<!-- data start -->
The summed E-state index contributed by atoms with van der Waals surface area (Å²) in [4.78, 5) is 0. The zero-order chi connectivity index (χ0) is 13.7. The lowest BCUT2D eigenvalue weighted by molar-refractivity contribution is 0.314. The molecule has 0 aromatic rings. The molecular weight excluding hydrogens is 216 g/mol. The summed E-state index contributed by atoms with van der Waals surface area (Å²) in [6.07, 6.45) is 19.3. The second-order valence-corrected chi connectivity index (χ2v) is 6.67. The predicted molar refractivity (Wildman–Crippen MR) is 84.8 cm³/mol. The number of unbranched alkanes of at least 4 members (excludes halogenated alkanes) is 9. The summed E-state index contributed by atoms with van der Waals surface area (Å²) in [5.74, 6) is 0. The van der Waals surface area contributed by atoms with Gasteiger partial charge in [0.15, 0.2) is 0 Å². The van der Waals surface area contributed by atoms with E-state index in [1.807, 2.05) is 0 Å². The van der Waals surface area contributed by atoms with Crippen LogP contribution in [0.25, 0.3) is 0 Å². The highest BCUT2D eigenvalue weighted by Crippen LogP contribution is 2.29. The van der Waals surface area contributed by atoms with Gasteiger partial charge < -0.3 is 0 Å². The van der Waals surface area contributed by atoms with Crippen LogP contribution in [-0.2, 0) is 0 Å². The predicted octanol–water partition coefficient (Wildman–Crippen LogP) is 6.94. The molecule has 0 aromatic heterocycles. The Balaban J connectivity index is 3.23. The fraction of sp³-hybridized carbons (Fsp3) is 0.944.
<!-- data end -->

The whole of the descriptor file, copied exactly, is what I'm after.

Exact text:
The summed E-state index contributed by atoms with van der Waals surface area (Å²) in [4.78, 5) is 0. The zero-order chi connectivity index (χ0) is 13.7. The lowest BCUT2D eigenvalue weighted by molar-refractivity contribution is 0.314. The molecule has 0 aromatic rings. The molecular weight excluding hydrogens is 216 g/mol. The summed E-state index contributed by atoms with van der Waals surface area (Å²) in [6.07, 6.45) is 19.3. The second-order valence-corrected chi connectivity index (χ2v) is 6.67. The predicted molar refractivity (Wildman–Crippen MR) is 84.8 cm³/mol. The number of unbranched alkanes of at least 4 members (excludes halogenated alkanes) is 9. The summed E-state index contributed by atoms with van der Waals surface area (Å²) in [5.74, 6) is 0. The van der Waals surface area contributed by atoms with Gasteiger partial charge in [0.15, 0.2) is 0 Å². The van der Waals surface area contributed by atoms with E-state index in [1.807, 2.05) is 0 Å². The van der Waals surface area contributed by atoms with Crippen LogP contribution in [0.25, 0.3) is 0 Å². The highest BCUT2D eigenvalue weighted by Crippen LogP contribution is 2.29. The van der Waals surface area contributed by atoms with Gasteiger partial charge < -0.3 is 0 Å². The van der Waals surface area contributed by atoms with Crippen LogP contribution in [-0.2, 0) is 0 Å². The predicted octanol–water partition coefficient (Wildman–Crippen LogP) is 6.94. The molecule has 0 aromatic heterocycles. The Balaban J connectivity index is 3.23. The fraction of sp³-hybridized carbons (Fsp3) is 0.944.